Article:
This time, it happened in Lancaster, where police killed Ricardo Munoz after his sister called for support during a domestic dispute, and in Reading, where police shot and critically wounded a Black trans woman.
Time and again, we have witnessed evidence of horrors committed against Black and brown people by police; in cities and on back roads, in living rooms and on neighborhood streets, in the dark of night and the light of day. These latest tragedies in two of our Pennsylvania communities follow multiple instances of police brutality in Pennsylvania in July.
“Imagine calling the police for support de-escalating a domestic dispute, only to have them kill your brother,” said Eliza Booth of Lancaster Stands Up. “Ricardo Munoz was clearly in crisis yesterday, but instead of sending officers equipped to resolve the situation without violence, a lone officer sent to respond to the call fatally shot Mr. Munoz. We grieve for the Munoz family and the trauma our city has experienced.”
Unconfirmed reports from community members indicate that Munoz was autistic. In Reading, there are also unconfirmed reports that the victim of the police shooting had a history of mental illness.
“We will not allow those entrusted to serve and protect our communities to target, detain and kill the most vulnerable among us. We deserve a full and independent investigation that includes making public the names of all personnel involved, all footage from body cameras, and the Reading Police Department’s unredacted use of force policy,” said Chris Ellis of Berks Stands Up in Reading. “The Black transgender woman who was critically injured on Sunday deserves compassion, mental and physical healthcare, and a society organized to provide those things to everyone, regardless of who they are. She also deserves the respect and dignity of proper identification – not misgendered as she has been by the press.”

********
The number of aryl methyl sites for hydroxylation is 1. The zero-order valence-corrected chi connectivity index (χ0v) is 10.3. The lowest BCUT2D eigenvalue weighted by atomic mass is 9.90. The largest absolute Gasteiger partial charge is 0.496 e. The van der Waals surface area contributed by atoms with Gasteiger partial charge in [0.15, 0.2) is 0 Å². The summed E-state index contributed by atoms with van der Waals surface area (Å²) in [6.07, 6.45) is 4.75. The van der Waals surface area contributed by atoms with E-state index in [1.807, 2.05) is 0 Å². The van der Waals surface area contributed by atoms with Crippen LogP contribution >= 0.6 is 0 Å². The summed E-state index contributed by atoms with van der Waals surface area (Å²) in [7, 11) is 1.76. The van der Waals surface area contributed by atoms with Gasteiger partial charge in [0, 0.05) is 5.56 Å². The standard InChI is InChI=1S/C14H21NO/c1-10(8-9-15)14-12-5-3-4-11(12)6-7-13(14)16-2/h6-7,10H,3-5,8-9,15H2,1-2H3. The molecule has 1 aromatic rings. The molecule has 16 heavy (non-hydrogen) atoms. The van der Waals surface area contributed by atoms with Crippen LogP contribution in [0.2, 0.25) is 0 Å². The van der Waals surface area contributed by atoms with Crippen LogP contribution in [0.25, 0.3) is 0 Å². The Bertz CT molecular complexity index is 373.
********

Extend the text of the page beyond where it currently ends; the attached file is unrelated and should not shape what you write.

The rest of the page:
It’s time to reimagine public safety as a system that includes social work, crisis intervention, and real community investment in education, housing and healthcare. Loving our country means cherishing life and liberty for every single person in it -- beginning with Black people who have been denied this promise from our very founding.
“Over and over again, communities all over the country are suffering at the hands of police officers who are not equipped to de-escalate conflicts or manage people with different abilities or those who are experiencing mental health crises,” said Hannah Laurison, Executive Director of PA Stands Up. “We all have a stake in creating communities where every person's life counts, where we prioritize safety for all and non-violent conflict resolution, and where we fund services to help those people who are struggling or in crisis. Pennsylvanians of all races have stood together in recent months to say enough is enough, and that's what we saw in Lancaster last night. We know a better future is possible, and by pulling together as we’ve done in the past, we will ensure that every one of us can breathe. At PA Stands Up chapters across the state -- including in Lancaster and in Berks County -- we are doing the work to ensure all of us have our rights respected, and vote in new leaders who reflect the very best of every kind of American.”
For more information about the work Lancaster Stands Up, Berks Stands Up and PA Stands Up are doing to stop police brutality and ensure every person can thrive, please contact us here.
Photo: A community member demonstrating against police brutality in Lancaster this July, Lancaster Stands Up.